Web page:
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By Jeff Terrill
Fort Wayne Reader
Google is in the process of perfecting an autonomous car. This is a car that does not need a human driver. Google’s cars look a little funny and don’t reach high speeds… yet. Apparently, Google’s test models have driven nearly one million miles without an accident. Other automakers have joined the race with hopes that their driver-less cars find plenty of buyers in the future.
Well over a million people die in auto accidents worldwide each year. A smart car operated by sophisticated computers and cameras likely has its advantages over one driven by a person. Do you want to share the road with an autonomous car built by the smartest people on the planet or a car driven by a habitually distracted texting teen?
Some experts are predicting steering wheels, impaired driving, driver licenses and car accidents could become obsolete. Truck and bus drivers will likely need to find another line of work in the years to come. Big changes are coming.
Fast-forward 10 years and meet Lori. It’s the year 2025. She’s twenty-one years old. Lori owns a car; she’s just never had to drive it. Like most of her friends, Lori attends digital college. Instead of paying costly tuition at a physical college, she pays a fraction of what her parents paid for college to learn from some of the best professors in the world.
Last night she rode in her autonomous car to Indianapolis to meet up with some friends. She studied on the way down. After dinner, Lori and her friends went to a popular bar where they drank, ate marijuana infused chocolate candies (remember, it’s 2025 and recreational marijuana is legal for people over twenty—even in Indiana) and talked about life.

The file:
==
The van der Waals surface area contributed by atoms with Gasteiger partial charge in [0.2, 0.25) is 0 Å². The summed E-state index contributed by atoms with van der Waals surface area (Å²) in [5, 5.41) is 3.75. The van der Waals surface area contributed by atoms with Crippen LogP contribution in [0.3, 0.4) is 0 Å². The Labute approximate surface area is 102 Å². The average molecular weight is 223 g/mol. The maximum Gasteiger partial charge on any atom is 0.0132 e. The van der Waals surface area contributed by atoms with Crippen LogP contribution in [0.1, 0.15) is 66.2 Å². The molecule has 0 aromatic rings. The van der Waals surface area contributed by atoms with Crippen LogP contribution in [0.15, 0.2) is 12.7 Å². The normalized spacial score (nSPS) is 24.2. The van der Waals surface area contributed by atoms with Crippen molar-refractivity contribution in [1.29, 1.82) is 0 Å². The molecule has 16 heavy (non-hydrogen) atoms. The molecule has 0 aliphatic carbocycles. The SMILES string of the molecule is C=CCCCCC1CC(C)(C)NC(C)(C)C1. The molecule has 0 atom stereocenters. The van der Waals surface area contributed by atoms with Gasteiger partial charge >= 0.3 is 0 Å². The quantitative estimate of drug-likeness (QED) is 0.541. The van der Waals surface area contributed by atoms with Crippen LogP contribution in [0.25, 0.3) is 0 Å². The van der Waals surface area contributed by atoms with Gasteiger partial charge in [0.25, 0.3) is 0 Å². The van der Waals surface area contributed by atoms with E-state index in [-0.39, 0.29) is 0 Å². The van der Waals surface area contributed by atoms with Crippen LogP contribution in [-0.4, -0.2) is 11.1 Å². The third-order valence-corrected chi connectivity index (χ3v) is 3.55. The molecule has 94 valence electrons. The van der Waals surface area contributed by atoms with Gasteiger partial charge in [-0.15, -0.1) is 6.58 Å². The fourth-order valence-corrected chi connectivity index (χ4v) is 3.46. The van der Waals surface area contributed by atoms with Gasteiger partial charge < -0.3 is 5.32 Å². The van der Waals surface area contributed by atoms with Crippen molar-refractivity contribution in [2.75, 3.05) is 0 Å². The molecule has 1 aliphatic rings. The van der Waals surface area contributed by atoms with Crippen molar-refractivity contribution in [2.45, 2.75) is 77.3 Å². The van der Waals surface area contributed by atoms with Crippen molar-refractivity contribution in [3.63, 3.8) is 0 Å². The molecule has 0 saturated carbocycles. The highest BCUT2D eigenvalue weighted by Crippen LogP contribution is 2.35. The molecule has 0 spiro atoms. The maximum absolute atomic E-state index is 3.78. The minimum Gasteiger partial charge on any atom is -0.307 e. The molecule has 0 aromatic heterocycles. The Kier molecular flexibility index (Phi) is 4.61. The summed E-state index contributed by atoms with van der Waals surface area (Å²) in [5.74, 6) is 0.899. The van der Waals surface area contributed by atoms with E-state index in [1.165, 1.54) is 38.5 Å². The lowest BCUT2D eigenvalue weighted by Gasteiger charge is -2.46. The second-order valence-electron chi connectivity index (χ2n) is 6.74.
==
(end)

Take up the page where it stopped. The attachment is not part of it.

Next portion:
Later in the evening, Lori texted her car and waited for it to pick her up outside the bar. When it arrived, the back opened and Lori reclined in the safety belt secured seat. Lori shut her eyes and went to sleep.
Almost an hour later, Lori woke up to the sound of a siren. Her autonomous car pulled over to the side of the road. The police officer opened the back door and asked Lori if she was okay. Lori explained that she was sleeping because it was late and she had been drinking and taste-testing different edibles in Indianapolis. The officer explained that he had received several reports of human drivers in the area and wanted to make sure she was safe.
Lori provided the officer with proof that her car was current with all of its required software updates. The officer wished Lori safe travels and apologized for disrupting her sleep.
Lori got back in her car, closed her eyes and Googled it home.
Jeff Terrill is a partner/shareholder with the law firm of Arnold Terrill Anzini, P.C. Mr. Terrill represents clients accused of crimes throughout northeast Indiana. You can contact Mr. Terrill with any questions or comments at his office at 260.420.7777 or via email at firstname.lastname@example.org. Learn more about his firm at www.fortwaynedefense.com. This article expressed opinions and observations of the author, is not intended as legal advice and does not create an attorney-client relationship between the author and the reader. Please consult a qualified attorney with any legal questions or issues you might have. Thank you